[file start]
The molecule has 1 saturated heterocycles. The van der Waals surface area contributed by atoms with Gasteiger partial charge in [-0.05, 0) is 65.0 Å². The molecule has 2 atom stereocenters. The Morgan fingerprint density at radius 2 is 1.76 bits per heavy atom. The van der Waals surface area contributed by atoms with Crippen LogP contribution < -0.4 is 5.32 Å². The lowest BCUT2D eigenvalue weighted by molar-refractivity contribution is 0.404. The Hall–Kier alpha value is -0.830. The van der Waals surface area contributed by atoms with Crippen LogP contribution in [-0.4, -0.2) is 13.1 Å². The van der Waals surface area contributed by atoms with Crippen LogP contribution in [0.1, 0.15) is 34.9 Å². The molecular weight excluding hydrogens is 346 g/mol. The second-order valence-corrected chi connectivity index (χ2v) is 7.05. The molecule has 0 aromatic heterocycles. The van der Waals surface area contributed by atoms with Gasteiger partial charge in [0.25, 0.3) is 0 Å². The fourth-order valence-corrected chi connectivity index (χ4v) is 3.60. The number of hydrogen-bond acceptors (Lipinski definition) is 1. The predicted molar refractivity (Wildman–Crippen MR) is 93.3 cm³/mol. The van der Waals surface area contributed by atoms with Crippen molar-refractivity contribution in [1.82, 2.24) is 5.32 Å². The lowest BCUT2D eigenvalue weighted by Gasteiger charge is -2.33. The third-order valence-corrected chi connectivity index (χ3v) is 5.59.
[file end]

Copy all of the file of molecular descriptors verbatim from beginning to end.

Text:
The molecule has 1 saturated heterocycles. The van der Waals surface area contributed by atoms with Gasteiger partial charge in [-0.05, 0) is 65.0 Å². The molecule has 2 atom stereocenters. The Morgan fingerprint density at radius 2 is 1.76 bits per heavy atom. The van der Waals surface area contributed by atoms with Crippen LogP contribution < -0.4 is 5.32 Å². The lowest BCUT2D eigenvalue weighted by molar-refractivity contribution is 0.404. The Hall–Kier alpha value is -0.830. The van der Waals surface area contributed by atoms with Crippen LogP contribution in [-0.4, -0.2) is 13.1 Å². The van der Waals surface area contributed by atoms with Crippen LogP contribution in [0.1, 0.15) is 34.9 Å². The molecular weight excluding hydrogens is 346 g/mol. The second-order valence-corrected chi connectivity index (χ2v) is 7.05. The molecule has 0 aromatic heterocycles. The van der Waals surface area contributed by atoms with Gasteiger partial charge in [0.25, 0.3) is 0 Å². The fourth-order valence-corrected chi connectivity index (χ4v) is 3.60. The number of hydrogen-bond acceptors (Lipinski definition) is 1. The predicted molar refractivity (Wildman–Crippen MR) is 93.3 cm³/mol. The van der Waals surface area contributed by atoms with Crippen molar-refractivity contribution in [1.82, 2.24) is 5.32 Å². The lowest BCUT2D eigenvalue weighted by Gasteiger charge is -2.33. The third-order valence-corrected chi connectivity index (χ3v) is 5.59.